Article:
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Q&A | Sam Wyche

Ex-Bucs coach Sam Wyche takes a shot at politics

Sam Wyche, center, who still follows the Bucs, greets voters Wednesday at a homeowners meeting in Pickens, S.C.

Associated Press

Sam Wyche, center, who still follows the Bucs, greets voters Wednesday at a homeowners meeting in Pickens, S.C.

He's Sam Wyche, and he approves this message. And he wants your vote.

Well, he wants it if you live in District III of Pickens County, S.C. Wyche, who coached the Bucs in 1992-95, is 63 and living in semi-retirement outside Greenville. Today, he's going out for a new job on the Pickens County Council. On Monday, the day before the election, Wyche answered the phone at his campaign "headquarters" (uh, that would be home) and spent a few minutes talking to Times staff writer Tom Jones.

So, (today) is the big day?

Yep. If there is a good turnout, I think I will win comfortably. But we're in the middle of the heat wave, and they're calling for afternoon thunderstorms. So if we have tough weather, the numbers could be down. My opponent is the incumbent, and he has lived here all of his life. He's 59. And he comes from a big extended family that lives throughout Pickens County.

How did you end up in Pickens County, S.C.?

I went to Furman. Met my wife there. She's from Pickens. We lived here after college. Had a little garage apartment with a potbellied stove to stay warm back in 1965. We came back in 2000. Now we just bought a 28-acre Morgan-horse farm. So we've experienced it all here.

What made you decide to run for county council?

Well, I contracted a heart disease a while back — and I'm feeling fine now, by the way — and during surgery, my larynx was damaged. I was working for CBS, and they went as far as they could for me, but eventually I semi-retired, and we moved here. I get itchy, and I pretty much volunteer for everything. I'm an assistant football coach for the high school. I substitute teach for fun. I love doing that. I'm chairman for the Pickens Meals on Wheels. I work with Special Olympics. Well, people called and said it looked like I had room for one more thing and we needed a change. That's sort of a theme all over politics this year. So I decided to do it, but the campaigning has been tough.

How so?

Just a lot of handshaking. You're trying to be sincere, but it's hard not to be a little bit phony. You say, "Hey, great to see you." Well, we're standing in the middle of street. It's not that it's great to meet you, I'm trying to get your vote. But I tell them that. Occasionally I put my foot in my mouth like I did when I was coaching. But I think people can see that I'm just being myself.

Do you have aspirations in politics beyond county council?

I don't know. I'm just dipping my toe into the public service pool. If I were to get in there, I hope I wouldn't drink the Kool-Aid and become a so-called politician. I'm really just trying to make some changes here and do a good job.
What is your platform?

Well, I'm running as a Republican, a conservative. This part of the state has lost a lot of textile work. It has gone overseas. We need to find an industry that will settle here, create new jobs. That's No. 1. There are other issues, such as improving the fire departments. A lot of the rural areas outside of Greenville have fire stations that are mostly manned by volunteers. We need to find ways to improve that. Those are the big things. Also, improving the arts and culture and listening to all the concerns that people everywhere have.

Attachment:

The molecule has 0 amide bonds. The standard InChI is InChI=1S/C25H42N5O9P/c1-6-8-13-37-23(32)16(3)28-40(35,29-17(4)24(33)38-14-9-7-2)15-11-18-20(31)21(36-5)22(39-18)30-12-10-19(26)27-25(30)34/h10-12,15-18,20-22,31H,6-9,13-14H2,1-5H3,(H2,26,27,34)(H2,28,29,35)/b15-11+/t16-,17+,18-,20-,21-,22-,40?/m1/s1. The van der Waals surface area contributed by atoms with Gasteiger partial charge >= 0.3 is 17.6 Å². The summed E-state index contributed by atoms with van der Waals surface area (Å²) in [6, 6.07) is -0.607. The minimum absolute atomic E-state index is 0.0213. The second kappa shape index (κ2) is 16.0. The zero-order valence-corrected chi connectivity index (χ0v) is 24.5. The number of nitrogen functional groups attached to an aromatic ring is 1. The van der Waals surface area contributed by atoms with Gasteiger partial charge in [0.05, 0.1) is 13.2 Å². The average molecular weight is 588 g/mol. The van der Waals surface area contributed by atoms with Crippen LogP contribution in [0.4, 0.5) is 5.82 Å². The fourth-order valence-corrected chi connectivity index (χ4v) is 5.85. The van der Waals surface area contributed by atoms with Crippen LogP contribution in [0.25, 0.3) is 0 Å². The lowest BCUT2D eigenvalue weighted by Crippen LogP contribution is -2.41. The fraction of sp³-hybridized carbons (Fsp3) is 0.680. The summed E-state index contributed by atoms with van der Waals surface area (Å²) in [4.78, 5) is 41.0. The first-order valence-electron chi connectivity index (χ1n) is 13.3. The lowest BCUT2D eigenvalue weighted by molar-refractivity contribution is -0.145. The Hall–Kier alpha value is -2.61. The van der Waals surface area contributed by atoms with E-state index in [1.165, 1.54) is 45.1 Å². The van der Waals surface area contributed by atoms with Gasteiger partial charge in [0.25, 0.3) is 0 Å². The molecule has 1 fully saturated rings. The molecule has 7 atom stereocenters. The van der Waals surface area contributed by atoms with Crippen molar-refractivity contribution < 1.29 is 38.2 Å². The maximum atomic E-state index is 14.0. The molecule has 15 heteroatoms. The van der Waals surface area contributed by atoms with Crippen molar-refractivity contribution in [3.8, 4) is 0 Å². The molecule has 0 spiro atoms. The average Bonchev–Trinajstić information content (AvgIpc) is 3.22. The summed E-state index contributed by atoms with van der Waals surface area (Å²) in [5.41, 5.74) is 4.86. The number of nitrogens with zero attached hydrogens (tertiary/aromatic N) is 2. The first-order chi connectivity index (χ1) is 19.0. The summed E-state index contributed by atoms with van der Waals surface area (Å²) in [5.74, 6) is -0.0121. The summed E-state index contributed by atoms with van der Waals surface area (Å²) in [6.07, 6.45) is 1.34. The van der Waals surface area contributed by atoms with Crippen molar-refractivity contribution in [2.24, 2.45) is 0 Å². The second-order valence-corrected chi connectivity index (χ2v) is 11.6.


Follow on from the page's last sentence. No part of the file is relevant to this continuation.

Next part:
Anything else?

Well, I'm here to do what I can for John McCain and his bid for president.

He has an opening for a running mate.

Oh, yeah, I'm really pulling for that. I've started a toll-free line: 1-800-VP! Seriously, though, I am interested in speaking on his behalf and doing what I can to help get him elected.

Do you still follow the NFL?

I follow it in that I still watch games. I don't follow it in terms of the newest rules on salary-cap exemptions or anything like that. Usually at the end of December, I start getting phone calls from old coaches I've worked with who say, "Looks like we're going to get fired here, can you make a call and help me get another job?" And I'm conveniently located between Atlanta and Nashville, so I still get to do some work with NFL chapel programs with teams as they pass through.

Do you still follow the Bucs?

Oh, yeah. Jon Gruden is a good friend of mine. I still can't help keeping an extra eye on the Bucs and Bengals — the two teams I coached.

Do you ever come back to Tampa Bay?

Not as much as I want. I do a lot of motivational speaking, and I thought I would be around Tampa and Orlando a lot more than I am, but I don't seem to get there very often.

You're still a young guy. Would you ever want to return to coaching?

I would go back in a heartbeat. I'm probably out of the loop now. I still get calls from players or coaches I used to coach who just want to talk football. About a month ago, (new Redskins coach) Jim Zorn called and asked for some advice. Those talks get you thinking, and I think I would love to get back in it. But right now, the big thing for me is this election and being on county council.

Ex-Bucs coach Sam Wyche takes a shot at politics 06/09/08 [Last modified: Saturday, June 14, 2008 10:28pm]
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